Los Alamos National Labs with logo 2021

Simulation and Computation

Supporting the Laboratory's overarching strategy to provide cutting-edge tools to guide and interpret experiments and further our fundamental understanding and predictive capabilities for complex systems.
  • Theory, modeling, informatics

  • Suites of experiment data

  • High performance computing, simulation, visualization


  • Associate Laboratory Director (acting)
  • Randal Rheinheimer
  • Email
  • Chief Operating Officer (acting)
  • Marianne Francois
  • Email
  • Staff Operations Manager
  • Nina Roelofs
  • Email
  • Executive Administrator
  • Gloria Montoya-Rivera
  • (505) 667-6645
  • Email

Applying the Scientific Method to this Century's Complex Systems with this Century's Tools

The Associate Laboratory Director for Simulation and Computation (ALDSC) is central to the national need for new generations of ideas, concepts, and methodologies to improve the fidelity, reliability, certainty, and usability of tools to guide and interpret experiments, and provide prediction and control for complex phenomena and systems: the “Information Science and Technology” capability between data and prediction.

Applying Science-Based Prediction

We apply science-based prediction to nuclear weapon stewardship, the reliable replacement warhead, and beyond. We support all other current and emerging national security missions, such as threat reduction, intel, homeland security, energy, infrastructure, nano S&T, and biological science, as well as most science frontiers from biophysics to astrophysics.

Integration of experimental-theory-simulation teams


Areas of Expertise
Computer, Computational, and Statistical Sciences

Computer, Computational, and Statistical Sciences (CCS) Division is an international leader in solving challenging problems through:

  • Basic and applied research in areas of computer science, computational science, applied mathematics, and statistics
  • The deployment and integration of computational technology, simulations, simulation technology, and information extraction methodologies
  • Achieving excellence in the development of techniques for collecting, analyzing, combining, and making high-quality inferences from diverse qualitative and quantitative information sets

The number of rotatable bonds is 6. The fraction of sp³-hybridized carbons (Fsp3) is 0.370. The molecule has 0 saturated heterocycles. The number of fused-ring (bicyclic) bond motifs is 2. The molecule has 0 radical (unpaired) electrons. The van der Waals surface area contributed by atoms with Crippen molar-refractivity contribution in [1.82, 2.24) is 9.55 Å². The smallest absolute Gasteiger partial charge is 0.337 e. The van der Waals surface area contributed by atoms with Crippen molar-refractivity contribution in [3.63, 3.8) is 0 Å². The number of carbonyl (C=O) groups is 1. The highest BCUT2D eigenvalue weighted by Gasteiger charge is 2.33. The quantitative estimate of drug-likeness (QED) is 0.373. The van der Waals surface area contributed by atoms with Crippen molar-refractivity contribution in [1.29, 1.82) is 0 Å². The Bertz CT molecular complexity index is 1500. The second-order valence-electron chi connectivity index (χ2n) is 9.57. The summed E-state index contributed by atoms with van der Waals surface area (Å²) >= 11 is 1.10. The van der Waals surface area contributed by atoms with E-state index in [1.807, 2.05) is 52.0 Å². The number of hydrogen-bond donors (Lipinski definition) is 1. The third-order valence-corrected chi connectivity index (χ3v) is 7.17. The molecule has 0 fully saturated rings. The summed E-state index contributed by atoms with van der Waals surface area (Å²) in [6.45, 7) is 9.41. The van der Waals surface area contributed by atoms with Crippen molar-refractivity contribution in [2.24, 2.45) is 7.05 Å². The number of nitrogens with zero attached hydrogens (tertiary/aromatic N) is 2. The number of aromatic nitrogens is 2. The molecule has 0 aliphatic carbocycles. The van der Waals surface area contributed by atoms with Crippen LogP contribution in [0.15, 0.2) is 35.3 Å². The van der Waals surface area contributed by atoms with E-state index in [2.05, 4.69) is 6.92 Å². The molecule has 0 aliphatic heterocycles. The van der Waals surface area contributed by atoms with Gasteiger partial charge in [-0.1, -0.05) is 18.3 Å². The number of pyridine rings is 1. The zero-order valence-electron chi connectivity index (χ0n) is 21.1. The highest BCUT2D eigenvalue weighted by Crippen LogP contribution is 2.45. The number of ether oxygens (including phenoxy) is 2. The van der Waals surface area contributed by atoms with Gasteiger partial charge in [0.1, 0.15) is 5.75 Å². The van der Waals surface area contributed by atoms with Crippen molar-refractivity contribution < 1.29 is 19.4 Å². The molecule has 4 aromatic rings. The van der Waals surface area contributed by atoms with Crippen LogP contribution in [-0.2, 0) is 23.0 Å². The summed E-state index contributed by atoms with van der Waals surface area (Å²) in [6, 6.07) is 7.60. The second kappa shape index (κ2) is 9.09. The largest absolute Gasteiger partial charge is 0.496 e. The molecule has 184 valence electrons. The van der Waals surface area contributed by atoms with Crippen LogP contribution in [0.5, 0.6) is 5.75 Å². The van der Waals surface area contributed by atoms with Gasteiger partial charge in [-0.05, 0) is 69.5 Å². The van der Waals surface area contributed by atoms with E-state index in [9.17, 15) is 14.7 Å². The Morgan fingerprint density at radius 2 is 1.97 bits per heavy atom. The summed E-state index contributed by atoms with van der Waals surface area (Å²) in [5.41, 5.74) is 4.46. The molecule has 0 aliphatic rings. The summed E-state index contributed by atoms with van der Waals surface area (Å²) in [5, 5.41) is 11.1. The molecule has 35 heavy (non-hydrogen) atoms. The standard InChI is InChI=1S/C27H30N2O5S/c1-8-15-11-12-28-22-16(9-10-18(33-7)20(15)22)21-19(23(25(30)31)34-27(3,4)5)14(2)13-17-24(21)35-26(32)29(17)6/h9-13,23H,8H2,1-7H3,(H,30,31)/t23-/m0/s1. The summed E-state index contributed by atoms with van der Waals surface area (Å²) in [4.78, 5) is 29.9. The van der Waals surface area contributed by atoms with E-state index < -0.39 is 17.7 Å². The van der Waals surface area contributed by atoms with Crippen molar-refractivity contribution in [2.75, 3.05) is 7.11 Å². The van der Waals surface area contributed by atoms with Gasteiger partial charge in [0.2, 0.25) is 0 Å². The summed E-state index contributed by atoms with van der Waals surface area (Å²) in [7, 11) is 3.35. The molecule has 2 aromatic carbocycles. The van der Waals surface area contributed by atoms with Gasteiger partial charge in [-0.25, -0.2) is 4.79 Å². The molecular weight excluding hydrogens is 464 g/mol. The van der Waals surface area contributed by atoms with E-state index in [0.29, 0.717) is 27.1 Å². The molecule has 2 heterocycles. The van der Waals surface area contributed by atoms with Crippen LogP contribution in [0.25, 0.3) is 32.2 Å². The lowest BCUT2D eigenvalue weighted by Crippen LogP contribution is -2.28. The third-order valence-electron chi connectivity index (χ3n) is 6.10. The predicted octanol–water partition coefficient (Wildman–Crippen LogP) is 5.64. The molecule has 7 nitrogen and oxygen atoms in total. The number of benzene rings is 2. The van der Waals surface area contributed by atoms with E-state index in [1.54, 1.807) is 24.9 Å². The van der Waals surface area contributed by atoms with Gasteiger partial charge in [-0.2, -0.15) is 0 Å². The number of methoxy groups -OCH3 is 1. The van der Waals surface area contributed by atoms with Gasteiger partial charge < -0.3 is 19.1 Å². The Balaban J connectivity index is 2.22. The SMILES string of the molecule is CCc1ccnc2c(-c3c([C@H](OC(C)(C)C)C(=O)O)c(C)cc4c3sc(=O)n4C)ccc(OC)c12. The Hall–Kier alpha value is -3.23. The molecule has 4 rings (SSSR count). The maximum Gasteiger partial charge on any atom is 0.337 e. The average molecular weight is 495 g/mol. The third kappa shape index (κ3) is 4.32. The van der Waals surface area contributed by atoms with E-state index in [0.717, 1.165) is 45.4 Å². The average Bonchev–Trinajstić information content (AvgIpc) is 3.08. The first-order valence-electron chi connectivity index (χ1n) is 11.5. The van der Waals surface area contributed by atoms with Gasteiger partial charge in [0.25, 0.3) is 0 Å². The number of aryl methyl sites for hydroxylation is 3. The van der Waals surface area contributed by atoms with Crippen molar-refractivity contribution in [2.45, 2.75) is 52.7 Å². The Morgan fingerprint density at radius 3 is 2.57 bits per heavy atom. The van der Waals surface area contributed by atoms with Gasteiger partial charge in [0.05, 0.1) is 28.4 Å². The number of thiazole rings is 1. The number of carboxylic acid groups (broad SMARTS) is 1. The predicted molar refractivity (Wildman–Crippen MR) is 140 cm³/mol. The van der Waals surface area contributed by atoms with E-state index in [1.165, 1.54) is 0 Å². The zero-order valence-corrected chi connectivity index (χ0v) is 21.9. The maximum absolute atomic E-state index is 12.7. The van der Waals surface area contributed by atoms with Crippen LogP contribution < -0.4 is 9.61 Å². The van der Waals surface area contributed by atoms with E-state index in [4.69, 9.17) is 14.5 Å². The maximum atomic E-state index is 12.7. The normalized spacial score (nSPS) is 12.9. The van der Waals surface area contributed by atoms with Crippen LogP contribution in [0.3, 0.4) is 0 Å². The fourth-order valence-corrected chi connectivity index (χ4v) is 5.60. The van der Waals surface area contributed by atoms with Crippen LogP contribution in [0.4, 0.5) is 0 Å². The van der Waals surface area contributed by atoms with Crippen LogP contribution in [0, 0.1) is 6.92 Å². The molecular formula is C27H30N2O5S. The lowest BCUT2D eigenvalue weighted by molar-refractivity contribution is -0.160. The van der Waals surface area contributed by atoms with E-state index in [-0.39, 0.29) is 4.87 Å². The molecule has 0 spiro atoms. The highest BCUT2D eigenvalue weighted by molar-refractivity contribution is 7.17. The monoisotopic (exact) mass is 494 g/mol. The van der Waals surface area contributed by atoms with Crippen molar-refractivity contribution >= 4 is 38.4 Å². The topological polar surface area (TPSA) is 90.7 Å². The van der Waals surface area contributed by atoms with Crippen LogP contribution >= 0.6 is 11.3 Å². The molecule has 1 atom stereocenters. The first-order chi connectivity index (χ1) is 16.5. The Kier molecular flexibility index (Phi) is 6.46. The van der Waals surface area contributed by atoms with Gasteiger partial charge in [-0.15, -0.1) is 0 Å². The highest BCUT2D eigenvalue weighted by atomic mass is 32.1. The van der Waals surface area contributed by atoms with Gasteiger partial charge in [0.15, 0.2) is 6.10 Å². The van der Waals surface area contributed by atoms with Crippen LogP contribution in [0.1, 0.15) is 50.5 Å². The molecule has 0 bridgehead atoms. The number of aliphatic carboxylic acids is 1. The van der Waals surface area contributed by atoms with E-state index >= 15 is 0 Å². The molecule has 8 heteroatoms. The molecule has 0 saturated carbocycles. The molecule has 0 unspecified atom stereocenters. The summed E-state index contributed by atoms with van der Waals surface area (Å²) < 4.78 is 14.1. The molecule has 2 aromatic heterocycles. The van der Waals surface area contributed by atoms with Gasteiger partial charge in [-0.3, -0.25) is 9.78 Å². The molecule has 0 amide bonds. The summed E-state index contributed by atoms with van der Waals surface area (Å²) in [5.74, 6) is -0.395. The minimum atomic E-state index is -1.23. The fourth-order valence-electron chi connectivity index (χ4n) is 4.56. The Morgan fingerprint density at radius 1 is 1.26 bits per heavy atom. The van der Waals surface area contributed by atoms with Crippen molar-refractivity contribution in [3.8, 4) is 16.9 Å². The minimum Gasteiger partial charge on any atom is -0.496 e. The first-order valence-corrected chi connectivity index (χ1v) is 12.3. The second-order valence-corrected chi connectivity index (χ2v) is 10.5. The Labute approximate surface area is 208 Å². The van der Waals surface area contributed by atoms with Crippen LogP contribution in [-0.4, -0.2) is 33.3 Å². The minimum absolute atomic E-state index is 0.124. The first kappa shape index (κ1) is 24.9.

High-Performance Computing

High-Performance Computing (HPC) Division provides world-class capabilities of:

  • High-performance computing systems (systems integration
  • Production systems
  • File systems, and future systems)
  • Software (tools, engineering, software quality assurance)
  • Visualization
  • HPC facilities

Theoretical (T) Division teams widely around the Laboratory and the world to attract and retain the best talent and capabilities to nurture technical foundations and deliver capability to both current and future national security needs.

The enduring success (since 1943) of the division derives from the co-location of theory, modeling, and simulation excellence for a very wide spectrum of disciplines (biology to materials to cosmology).

This infrastructure permits rapid deployment of multidisciplinary approaches to complex technical challenges.


The Information Science & Technology Center (IS&T)
mission is to enhance LANL’s capabilities in IS&T by fostering science, technology, and engineering to address LANL, DOE, and national needs; coordinating and aligning Laboratory-wide IS&T efforts with future needs.

The Center will provide a connection to program management for capability needs and provide IS&T integration and support for mission-critical centers and activities such as MaRIE and the Biosecurity and Energy Security Centers. The Center will help to coalesce and strengthen nascent IS&T capabilities as well as leverage existing mature capabilities.

The Center for Nonlinear Studies (CNLS) organizes research related to nonlinear and complex systems phenomena. The Center’s mission is to

    1. Identify and study complex nonlinear phenomena using a diverse set of research approaches and methodologies
    2. Promote the use of scientific results in applied research
    3. Stimulate the formation of interdisciplinary approaches to complex problems
    4. Facilitate the interchange of scientific results and ideas between LANL and external centers of excellence
    5. Encourage the exploration of new scientific frontiers at the interface between conventional disciplines
    6. Support a broad spectrum of interdisciplinary science that underpins national security